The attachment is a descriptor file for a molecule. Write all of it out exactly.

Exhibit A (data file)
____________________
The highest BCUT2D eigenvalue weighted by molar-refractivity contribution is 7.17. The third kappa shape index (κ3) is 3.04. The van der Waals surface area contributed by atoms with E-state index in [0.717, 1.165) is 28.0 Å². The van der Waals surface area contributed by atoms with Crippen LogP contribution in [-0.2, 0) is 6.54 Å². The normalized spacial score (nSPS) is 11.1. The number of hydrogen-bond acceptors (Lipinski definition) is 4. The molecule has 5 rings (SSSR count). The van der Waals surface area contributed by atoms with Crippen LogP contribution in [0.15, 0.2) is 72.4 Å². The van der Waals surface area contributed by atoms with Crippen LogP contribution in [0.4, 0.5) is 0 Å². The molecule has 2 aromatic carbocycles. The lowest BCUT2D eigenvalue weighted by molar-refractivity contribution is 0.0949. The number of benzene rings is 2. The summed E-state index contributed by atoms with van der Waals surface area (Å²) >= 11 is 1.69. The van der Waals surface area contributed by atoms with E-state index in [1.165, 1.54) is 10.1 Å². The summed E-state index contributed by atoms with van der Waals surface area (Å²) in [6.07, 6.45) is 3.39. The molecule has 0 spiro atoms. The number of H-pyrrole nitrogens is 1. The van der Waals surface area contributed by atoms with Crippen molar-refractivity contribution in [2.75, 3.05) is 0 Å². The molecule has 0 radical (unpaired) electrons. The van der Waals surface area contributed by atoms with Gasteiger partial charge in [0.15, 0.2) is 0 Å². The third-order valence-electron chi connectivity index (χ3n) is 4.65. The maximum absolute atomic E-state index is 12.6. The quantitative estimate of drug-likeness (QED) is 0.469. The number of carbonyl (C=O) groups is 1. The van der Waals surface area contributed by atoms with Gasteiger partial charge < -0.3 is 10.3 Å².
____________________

The highest BCUT2D eigenvalue weighted by molar-refractivity contribution is 7.17. The third kappa shape index (κ3) is 3.04. The van der Waals surface area contributed by atoms with E-state index in [0.717, 1.165) is 28.0 Å². The van der Waals surface area contributed by atoms with Crippen LogP contribution in [-0.2, 0) is 6.54 Å². The normalized spacial score (nSPS) is 11.1. The number of hydrogen-bond acceptors (Lipinski definition) is 4. The molecule has 5 rings (SSSR count). The van der Waals surface area contributed by atoms with Crippen LogP contribution in [0.15, 0.2) is 72.4 Å². The van der Waals surface area contributed by atoms with Crippen LogP contribution in [0.4, 0.5) is 0 Å². The molecule has 2 aromatic carbocycles. The lowest BCUT2D eigenvalue weighted by molar-refractivity contribution is 0.0949. The number of benzene rings is 2. The summed E-state index contributed by atoms with van der Waals surface area (Å²) >= 11 is 1.69. The van der Waals surface area contributed by atoms with E-state index in [1.165, 1.54) is 10.1 Å². The summed E-state index contributed by atoms with van der Waals surface area (Å²) in [6.07, 6.45) is 3.39. The molecule has 0 spiro atoms. The number of H-pyrrole nitrogens is 1. The van der Waals surface area contributed by atoms with Crippen molar-refractivity contribution in [2.75, 3.05) is 0 Å². The molecule has 0 radical (unpaired) electrons. The van der Waals surface area contributed by atoms with Gasteiger partial charge in [0.15, 0.2) is 0 Å². The third-order valence-electron chi connectivity index (χ3n) is 4.65. The maximum absolute atomic E-state index is 12.6. The quantitative estimate of drug-likeness (QED) is 0.469. The number of carbonyl (C=O) groups is 1. The van der Waals surface area contributed by atoms with Gasteiger partial charge < -0.3 is 10.3 Å².